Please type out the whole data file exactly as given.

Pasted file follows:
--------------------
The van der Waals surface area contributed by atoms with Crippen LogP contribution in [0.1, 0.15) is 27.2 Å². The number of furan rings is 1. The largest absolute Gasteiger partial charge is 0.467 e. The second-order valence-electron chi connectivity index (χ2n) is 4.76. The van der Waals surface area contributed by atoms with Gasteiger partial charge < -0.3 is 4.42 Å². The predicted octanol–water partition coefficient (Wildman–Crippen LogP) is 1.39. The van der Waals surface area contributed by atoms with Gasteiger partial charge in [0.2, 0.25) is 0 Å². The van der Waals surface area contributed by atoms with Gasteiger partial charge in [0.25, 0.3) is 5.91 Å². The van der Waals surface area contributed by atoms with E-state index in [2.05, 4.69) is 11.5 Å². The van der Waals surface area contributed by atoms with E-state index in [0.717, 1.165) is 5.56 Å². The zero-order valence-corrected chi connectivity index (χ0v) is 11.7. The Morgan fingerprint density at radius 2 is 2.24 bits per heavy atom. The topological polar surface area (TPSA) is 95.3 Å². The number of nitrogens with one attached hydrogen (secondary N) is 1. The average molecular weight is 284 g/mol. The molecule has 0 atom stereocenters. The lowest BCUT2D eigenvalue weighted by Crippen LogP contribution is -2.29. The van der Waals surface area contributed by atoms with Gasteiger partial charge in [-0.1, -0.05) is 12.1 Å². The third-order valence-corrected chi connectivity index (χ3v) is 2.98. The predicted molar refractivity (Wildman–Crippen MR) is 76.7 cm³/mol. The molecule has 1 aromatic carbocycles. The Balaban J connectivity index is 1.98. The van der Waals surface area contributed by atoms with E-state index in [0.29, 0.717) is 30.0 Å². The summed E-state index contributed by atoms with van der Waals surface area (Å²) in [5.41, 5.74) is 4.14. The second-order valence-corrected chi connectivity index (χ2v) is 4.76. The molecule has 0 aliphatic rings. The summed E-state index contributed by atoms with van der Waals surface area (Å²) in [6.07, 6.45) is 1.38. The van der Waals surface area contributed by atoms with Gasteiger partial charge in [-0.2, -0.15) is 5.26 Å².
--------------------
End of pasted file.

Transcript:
The van der Waals surface area contributed by atoms with Crippen LogP contribution in [0.1, 0.15) is 27.2 Å². The number of furan rings is 1. The largest absolute Gasteiger partial charge is 0.467 e. The second-order valence-electron chi connectivity index (χ2n) is 4.76. The van der Waals surface area contributed by atoms with Gasteiger partial charge < -0.3 is 4.42 Å². The predicted octanol–water partition coefficient (Wildman–Crippen LogP) is 1.39. The van der Waals surface area contributed by atoms with Gasteiger partial charge in [0.2, 0.25) is 0 Å². The van der Waals surface area contributed by atoms with Gasteiger partial charge in [0.25, 0.3) is 5.91 Å². The van der Waals surface area contributed by atoms with E-state index in [2.05, 4.69) is 11.5 Å². The van der Waals surface area contributed by atoms with E-state index in [0.717, 1.165) is 5.56 Å². The zero-order valence-corrected chi connectivity index (χ0v) is 11.7. The Morgan fingerprint density at radius 2 is 2.24 bits per heavy atom. The topological polar surface area (TPSA) is 95.3 Å². The number of nitrogens with one attached hydrogen (secondary N) is 1. The average molecular weight is 284 g/mol. The molecule has 0 atom stereocenters. The lowest BCUT2D eigenvalue weighted by Crippen LogP contribution is -2.29. The van der Waals surface area contributed by atoms with Gasteiger partial charge in [-0.1, -0.05) is 12.1 Å². The third-order valence-corrected chi connectivity index (χ3v) is 2.98. The predicted molar refractivity (Wildman–Crippen MR) is 76.7 cm³/mol. The molecule has 1 aromatic carbocycles. The Balaban J connectivity index is 1.98. The van der Waals surface area contributed by atoms with E-state index in [0.29, 0.717) is 30.0 Å². The summed E-state index contributed by atoms with van der Waals surface area (Å²) in [5.41, 5.74) is 4.14. The second-order valence-corrected chi connectivity index (χ2v) is 4.76. The molecule has 0 aliphatic rings. The summed E-state index contributed by atoms with van der Waals surface area (Å²) in [6.07, 6.45) is 1.38. The van der Waals surface area contributed by atoms with Gasteiger partial charge in [-0.2, -0.15) is 5.26 Å².